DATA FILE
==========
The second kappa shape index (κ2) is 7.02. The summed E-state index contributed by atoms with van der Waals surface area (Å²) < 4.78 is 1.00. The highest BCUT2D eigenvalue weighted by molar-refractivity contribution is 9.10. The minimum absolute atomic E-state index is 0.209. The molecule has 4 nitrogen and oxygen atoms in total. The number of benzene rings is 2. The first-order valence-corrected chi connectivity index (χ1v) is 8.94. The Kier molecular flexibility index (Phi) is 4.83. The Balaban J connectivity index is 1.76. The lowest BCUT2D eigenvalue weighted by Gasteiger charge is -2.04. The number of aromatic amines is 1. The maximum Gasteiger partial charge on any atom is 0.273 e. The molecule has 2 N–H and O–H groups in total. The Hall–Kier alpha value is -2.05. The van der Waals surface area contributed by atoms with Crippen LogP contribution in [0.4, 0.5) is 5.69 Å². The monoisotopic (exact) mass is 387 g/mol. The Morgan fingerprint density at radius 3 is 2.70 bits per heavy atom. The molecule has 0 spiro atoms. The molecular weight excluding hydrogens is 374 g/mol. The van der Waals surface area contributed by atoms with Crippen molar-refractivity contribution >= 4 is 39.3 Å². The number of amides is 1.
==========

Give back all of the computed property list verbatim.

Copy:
The second kappa shape index (κ2) is 7.02. The summed E-state index contributed by atoms with van der Waals surface area (Å²) < 4.78 is 1.00. The highest BCUT2D eigenvalue weighted by molar-refractivity contribution is 9.10. The minimum absolute atomic E-state index is 0.209. The molecule has 4 nitrogen and oxygen atoms in total. The number of benzene rings is 2. The first-order valence-corrected chi connectivity index (χ1v) is 8.94. The Kier molecular flexibility index (Phi) is 4.83. The Balaban J connectivity index is 1.76. The lowest BCUT2D eigenvalue weighted by Gasteiger charge is -2.04. The number of aromatic amines is 1. The maximum Gasteiger partial charge on any atom is 0.273 e. The molecule has 2 N–H and O–H groups in total. The Hall–Kier alpha value is -2.05. The van der Waals surface area contributed by atoms with Crippen LogP contribution in [0.4, 0.5) is 5.69 Å². The monoisotopic (exact) mass is 387 g/mol. The Morgan fingerprint density at radius 3 is 2.70 bits per heavy atom. The molecule has 0 spiro atoms. The molecular weight excluding hydrogens is 374 g/mol. The van der Waals surface area contributed by atoms with Crippen molar-refractivity contribution >= 4 is 39.3 Å². The number of amides is 1.